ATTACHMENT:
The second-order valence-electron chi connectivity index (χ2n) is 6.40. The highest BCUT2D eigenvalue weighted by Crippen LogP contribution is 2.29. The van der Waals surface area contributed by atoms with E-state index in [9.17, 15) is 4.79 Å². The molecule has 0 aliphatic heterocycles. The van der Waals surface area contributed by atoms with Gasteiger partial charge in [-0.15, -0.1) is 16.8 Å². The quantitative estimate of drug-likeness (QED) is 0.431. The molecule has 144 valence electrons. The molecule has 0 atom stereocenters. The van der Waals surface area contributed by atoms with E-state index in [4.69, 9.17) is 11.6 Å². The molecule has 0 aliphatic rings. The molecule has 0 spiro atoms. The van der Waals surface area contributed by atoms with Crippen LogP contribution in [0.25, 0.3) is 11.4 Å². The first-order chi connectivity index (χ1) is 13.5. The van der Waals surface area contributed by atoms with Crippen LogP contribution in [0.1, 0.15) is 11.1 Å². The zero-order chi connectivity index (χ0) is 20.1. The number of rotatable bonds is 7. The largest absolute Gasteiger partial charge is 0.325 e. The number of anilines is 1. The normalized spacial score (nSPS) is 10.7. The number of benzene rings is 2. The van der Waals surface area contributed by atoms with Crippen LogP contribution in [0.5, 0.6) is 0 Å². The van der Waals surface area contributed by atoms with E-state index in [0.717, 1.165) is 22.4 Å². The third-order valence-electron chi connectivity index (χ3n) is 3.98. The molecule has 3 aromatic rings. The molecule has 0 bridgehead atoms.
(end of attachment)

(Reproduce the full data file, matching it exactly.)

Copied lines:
The second-order valence-electron chi connectivity index (χ2n) is 6.40. The highest BCUT2D eigenvalue weighted by Crippen LogP contribution is 2.29. The van der Waals surface area contributed by atoms with E-state index in [9.17, 15) is 4.79 Å². The molecule has 0 aliphatic heterocycles. The van der Waals surface area contributed by atoms with Gasteiger partial charge in [-0.15, -0.1) is 16.8 Å². The quantitative estimate of drug-likeness (QED) is 0.431. The molecule has 144 valence electrons. The molecule has 0 atom stereocenters. The van der Waals surface area contributed by atoms with E-state index in [4.69, 9.17) is 11.6 Å². The molecule has 0 aliphatic rings. The molecule has 0 spiro atoms. The van der Waals surface area contributed by atoms with Crippen LogP contribution in [0.25, 0.3) is 11.4 Å². The first-order chi connectivity index (χ1) is 13.5. The van der Waals surface area contributed by atoms with Crippen LogP contribution in [0.1, 0.15) is 11.1 Å². The zero-order chi connectivity index (χ0) is 20.1. The number of rotatable bonds is 7. The largest absolute Gasteiger partial charge is 0.325 e. The number of anilines is 1. The normalized spacial score (nSPS) is 10.7. The number of benzene rings is 2. The van der Waals surface area contributed by atoms with Crippen LogP contribution in [0.5, 0.6) is 0 Å². The van der Waals surface area contributed by atoms with E-state index in [0.717, 1.165) is 22.4 Å². The third-order valence-electron chi connectivity index (χ3n) is 3.98. The molecule has 3 aromatic rings. The molecule has 0 bridgehead atoms.